Is Your Fee Schedule Causing Lost Revenues?

Column 1 Column 2 Column 3 Column 4 Column 5
Code Procedure Exist Fee Total RVUs Current
Effective Conversion
99203 Offc Vis New,
Lev 3
$113.00 2.658 Column 3
Column 4
Column 6 Column 7 Column 8 Column 9 Column 10
Proposed Fee Factor
Current Medicare
Current Reimbursement
Plan 1
Plan 2
Current Reimbursement
Plan 3
New Conv
$97.78 $113.00 $85.80 $111.30

Many practitioners are under the misconception that updating their fee schedules is a futile effort because most payers reimburse at predetermined, discounted fee-for-service rates. Therefore, regardless of what your fee is, the payment is already fixed. This is simply not true.

In recent comprehensive fee-schedule reviews, we have found tens of thousands of dollars of revenue falling through the cracks. At a time when practitioners are working like dogs to maximize their charge volume it is a pathetic reality that they are increasing their lost revenues caused by outdated fee schedules.

Practitioners often don’t read payer contracts and overlook a common clause that states that the payer will reimburse at “the lower of their discounted fee or the provider’s usual fee.” Practitioners will argue that with declining reimbursements, fee schedules that were reviewed two years ago or longer should still be higher than discounted fee-for-service rates. What they don’t understand is that fees haven’t declined consistently across the board.

Indeed, while some have declined, others have risen. Even Medicare reimbursements have risen for procedures in which the relative value units have increased. As a result, payers who base their rates on a multiple of Medicare also have increased their fee schedules for certain procedures. Also, don’t forget commercial payers who, however few, generally pay higher than HMOs. Overall, we have found that there is still a wide variance in reimbursements among different payers.

Another misconception is that increasing fee schedules to reflect fair market pricing does not affect future rate setting. Although fees are no longer directly set by profiling regional, usual, customary, and reasonable (UCR) fees, payers and CMS do track the trend in fees charged to determine what the market will bear. Practitioners who underprice their services negatively impact future rates for everyone.

Practitioners should review their fee schedules annually. It is a time-consuming process that many office managers and administrators find difficult to undertake with in their busy schedules. Outsourcing to experienced consultants is the most common approach, though there are data-based software products available for the office manager/administrator. You can also set up your own spreadsheet. Suggested columns are shown in the illustration above.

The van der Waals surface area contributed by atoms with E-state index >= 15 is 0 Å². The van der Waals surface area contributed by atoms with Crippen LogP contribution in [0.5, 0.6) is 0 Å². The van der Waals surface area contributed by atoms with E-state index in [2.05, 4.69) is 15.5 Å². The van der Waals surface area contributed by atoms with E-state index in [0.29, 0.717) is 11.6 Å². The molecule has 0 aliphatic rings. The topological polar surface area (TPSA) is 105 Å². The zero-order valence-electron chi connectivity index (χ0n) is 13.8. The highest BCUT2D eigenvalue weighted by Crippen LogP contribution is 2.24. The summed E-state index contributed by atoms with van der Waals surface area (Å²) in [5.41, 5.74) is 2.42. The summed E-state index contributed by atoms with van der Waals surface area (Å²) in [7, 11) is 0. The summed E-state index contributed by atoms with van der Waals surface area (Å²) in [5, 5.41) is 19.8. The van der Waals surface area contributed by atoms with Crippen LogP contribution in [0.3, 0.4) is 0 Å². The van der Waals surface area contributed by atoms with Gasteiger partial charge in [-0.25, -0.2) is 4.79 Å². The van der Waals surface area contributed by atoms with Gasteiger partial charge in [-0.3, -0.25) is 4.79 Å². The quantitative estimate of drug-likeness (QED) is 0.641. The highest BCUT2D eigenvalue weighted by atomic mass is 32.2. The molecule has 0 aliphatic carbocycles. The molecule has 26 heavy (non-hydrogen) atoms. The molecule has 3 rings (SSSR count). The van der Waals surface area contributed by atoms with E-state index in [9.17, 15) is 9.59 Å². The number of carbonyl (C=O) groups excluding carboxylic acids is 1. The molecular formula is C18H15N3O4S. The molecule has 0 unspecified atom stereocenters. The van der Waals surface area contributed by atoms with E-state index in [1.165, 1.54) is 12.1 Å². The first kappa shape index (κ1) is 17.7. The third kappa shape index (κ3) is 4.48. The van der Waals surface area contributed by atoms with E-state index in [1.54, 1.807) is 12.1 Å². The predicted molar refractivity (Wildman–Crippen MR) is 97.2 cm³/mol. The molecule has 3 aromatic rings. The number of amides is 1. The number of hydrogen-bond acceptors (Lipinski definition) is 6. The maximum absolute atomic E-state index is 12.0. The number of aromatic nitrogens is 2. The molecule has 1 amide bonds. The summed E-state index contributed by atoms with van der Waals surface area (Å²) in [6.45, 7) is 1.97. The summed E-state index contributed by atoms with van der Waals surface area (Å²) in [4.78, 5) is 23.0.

Tips for Fee-schedule Analysis

Check to see if your billing software has a module to import your CPT codes and fee schedule. This is a big time saver.
Use the latest Medicare fee schedule as published in the Federal Register (Dec. 31, 2002) and utilize the non-facility RVUs.
If you bill global procedures, be sure you are comparing with payer global fees.
Enter payer reimbursements based on analyzing actual and current explanation of benefits (EOB) forms. Utilizing payer fee schedules is not recommended. These may be outdated. Also, we have found variances between what payers actually pay and what their published schedules purport.
Highlight payer reimbursements that are equal to your fee schedule in one color and those that are greater than your fee schedule in another color. If payers‘ reimbursements are equal to your fee, it is very probable that they are paying the lower of your fee rather than their allowable. If they are paying you more, it may be inadvertent and short-lived unless your fee is adjusted upwards.
You can begin by adjusting your fees (or conversion factor) to 125{06cf2b9696b159f874511d23dbc893eb1ac83014175ed30550cfff22781411e5} to 150{06cf2b9696b159f874511d23dbc893eb1ac83014175ed30550cfff22781411e5} of the Medicare fee schedule, but don’t simply adjust your fees across the board at some multiple of Medicare. Next, recheck each new fee against the payer reimbursements to be sure all new fees are higher. Review all fees for those that are unusually high and consider adjusting these down on an individual basis.
Avoid using published fee schedules for setting your fees. You may, however, find these useful as a reference for specific outliers.
For those payer reimbursements that were equal to or greater than your original fees, recheck subsequent payments on new charges to be sure your fees are greater. If not, readjust.
Other Considerations

This analysis can also assist you in evaluating your contracted payers. If a payer’s reimbursements are significantly below others, this is cause for a more detailed review. First. dollarize the impact of the disparity on your overall revenues. Next, perform a procedural cost analysis to determine if you are losing money with this payer. This, together with poor receivables turnover, excessive claims denials, pre-certification hassles and unfavorable plan withhold experience can build a case for negotiating high reimbursement or withdrawing from participation with this payer.

This analysis can also identify payers that are not reimbursing in accordance with contracted allowables, enabling you to recoup monies owed.

Before implementing the new fee schedule, communicate the increases with all providers and patient contact support staff, explaining the need for such increases and how to reply to patient inquiries.

James B. Calnan, CPA, is partner-in-charge of the Health Care Services Division of Meyers Brothers, P.C., Certified Public Accountants and Business Consultants in Longmeadow; (413) 567-6101.

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